Advancing Basic Science for Humanity
Spotlight Live: A Microbial Manifesto
NOTE: Thanks to everyone who joined our discussion. AN INDEX OF QUESTIONS is listed below.
MICROBES COULD SOON BE at the top of the world's big science list. That's the goal of a consortium of 48 scientists from 50 U.S. institutions who, late last year, proposed the "Unified Microbiome Initiative" – a national effort to advance our understanding of microbiomes, communities of single-celled organisms such as bacteria, viruses and fungi. (Their call was echoed by other scientists from the U.S., Germany and China.)
Ultimately, the researchers hope to harness microbiomes to cure disease, reduce drug resistance, reclaim exhausted farmland, reduce or eliminate agricultural fertilizers and pesticides, and produce useful fuels and chemicals.
Reaching those ambitious goals will require an equally ambitious effort to develop new tools and collaborations for studying microbiomes. Fortunately, scientists will be able to capitalize on a recent revolution in our understanding of the microbial world.
Scientists can now identify microbes by their DNA, and they’ve discovered that microbial communities are far more diverse than anyone ever imagined, including tens or even hundreds of thousands of different microbial species, all interacting with one another. In fact, wherever they have looked, researchers have found microbiomes influencing our world. In the human gut, microbes not only aid digestion, but also impact obesity, allergies and even brain development. Beyond our bodies, they created the Earth's oxygen-rich atmosphere, and enable plant and ocean life to thrive.
But DNA testing cannot explain how microbial genes function and how these organisms work together. Only with that level of understanding, will scientists be able to harness microbiomes to improve human health and the environment.
On Tuesday, January 19, The Kavli Foundation hosted a Google+ Hangout about the potential of nature's microbiomes and how we can tap into it.
Learn more about the Unified Microbiome Project in an earlier discussion with Janet Jansson, Rob Knight and Jeff Miller in which they discussed how such a national research effort could impact human health and the environment.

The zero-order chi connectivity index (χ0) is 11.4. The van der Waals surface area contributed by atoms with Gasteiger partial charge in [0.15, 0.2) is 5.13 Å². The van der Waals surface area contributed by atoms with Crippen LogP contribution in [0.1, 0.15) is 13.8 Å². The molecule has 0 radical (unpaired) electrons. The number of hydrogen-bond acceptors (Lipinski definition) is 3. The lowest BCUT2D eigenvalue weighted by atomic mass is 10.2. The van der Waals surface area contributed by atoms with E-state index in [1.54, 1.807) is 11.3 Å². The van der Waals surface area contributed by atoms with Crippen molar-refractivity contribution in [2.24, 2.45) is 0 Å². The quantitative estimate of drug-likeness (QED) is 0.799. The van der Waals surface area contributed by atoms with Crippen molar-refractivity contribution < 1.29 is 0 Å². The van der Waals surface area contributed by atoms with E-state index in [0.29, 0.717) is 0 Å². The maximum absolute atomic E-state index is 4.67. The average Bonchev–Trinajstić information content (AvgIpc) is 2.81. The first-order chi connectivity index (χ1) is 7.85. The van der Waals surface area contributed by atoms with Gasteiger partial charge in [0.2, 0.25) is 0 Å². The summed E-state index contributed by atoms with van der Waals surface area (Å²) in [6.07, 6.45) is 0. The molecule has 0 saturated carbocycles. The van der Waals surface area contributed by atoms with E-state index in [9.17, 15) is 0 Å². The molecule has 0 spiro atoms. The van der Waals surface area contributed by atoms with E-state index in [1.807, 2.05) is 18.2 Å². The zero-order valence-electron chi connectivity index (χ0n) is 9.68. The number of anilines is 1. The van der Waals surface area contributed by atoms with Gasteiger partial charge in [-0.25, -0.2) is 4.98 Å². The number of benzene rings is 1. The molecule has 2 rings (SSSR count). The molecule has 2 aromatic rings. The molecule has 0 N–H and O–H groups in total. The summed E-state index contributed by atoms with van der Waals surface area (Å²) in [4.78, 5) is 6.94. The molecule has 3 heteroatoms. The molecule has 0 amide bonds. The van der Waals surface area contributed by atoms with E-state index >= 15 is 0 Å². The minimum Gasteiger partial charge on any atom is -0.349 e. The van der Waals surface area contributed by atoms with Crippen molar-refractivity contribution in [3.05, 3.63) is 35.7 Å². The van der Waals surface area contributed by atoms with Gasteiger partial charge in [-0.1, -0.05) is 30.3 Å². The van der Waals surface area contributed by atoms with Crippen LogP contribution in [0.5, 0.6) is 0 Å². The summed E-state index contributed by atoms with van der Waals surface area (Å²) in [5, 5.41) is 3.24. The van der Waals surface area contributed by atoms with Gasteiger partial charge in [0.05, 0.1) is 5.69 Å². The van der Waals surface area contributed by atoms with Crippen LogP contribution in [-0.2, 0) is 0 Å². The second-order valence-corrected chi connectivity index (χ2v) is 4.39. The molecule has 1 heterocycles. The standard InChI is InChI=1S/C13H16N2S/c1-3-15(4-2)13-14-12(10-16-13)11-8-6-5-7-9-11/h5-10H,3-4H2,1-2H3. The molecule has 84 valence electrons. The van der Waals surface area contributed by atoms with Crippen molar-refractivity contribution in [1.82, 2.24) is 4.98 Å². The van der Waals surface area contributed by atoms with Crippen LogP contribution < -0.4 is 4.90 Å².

About the participants (clockwise from top left):
- JANET JANSSON – is chief scientist of biology in the Earth and Biological Sciences Directorate at Pacific Northwest National Laboratory (PNNL) and sector lead for PNNL research in the Department of Energy's Biological Systems Science Division. She coordinates two of PNNL’s biology programs: the Microbiomes in Transition (MinT) initiative to study how climate and environmental changes impact natural and human microbiomes and the DOE Foundational Scientific Focus Area, Principles of Microbial Community Design.
- ROB KNIGHT – is the founder of the American Gut Project, an open-access project to survey the digestive system’s microbiome and its effect human health and development. He holds appointments at the University of California, San Diego School of Medicine and Department of Computer Science and Engineering, where he develops bioinformatics systems to classify and interpret large sets of biological data.
- JEFF F. MILLER – is director of the California NanoSystems Institute, a multidisciplinary research organization, and the corresponding author of the consortium’s Science paper. Based at University of California, Los Angeles, Miller holds the Fred Kavli Chair in NanoSystems Sciences and is a professor of Microbiology, Immunology & Molecular Genetics.
- ALAN BROWN (moderator) – is a freelance journalist and writer who specializes in science, engineering, and technology. He has been covering nanoscience and nanotechnology for more than 25 years.
- Why are we hearing more about the microbiome now? (3:10)
- Do we need new types of science and technology to understand the microbiome? (5:30)
- How can computers help us understand the microbiome? (7:20)
- What would you like to study assuming we had all the tools and technology we needed? (12:50)
- What might new tools allow you to learn about microbes/microbiomes in the environment? (14:30)
- Do we know enough about microbiomes to understand how they effect our health? (16:10)
- In the future could we engineer our microbiome to have particular health outcomes? (18:15)
- Are there ethical issues involved with engineering microbiomes? (20:30)
- Do we understand the interaction between genetics and our microbiomes? (24:35)
- Should we be careful with the use of anti-microbial products in the home? (26:50)
- What has surprised you most about your research into the microbiome? (27:35)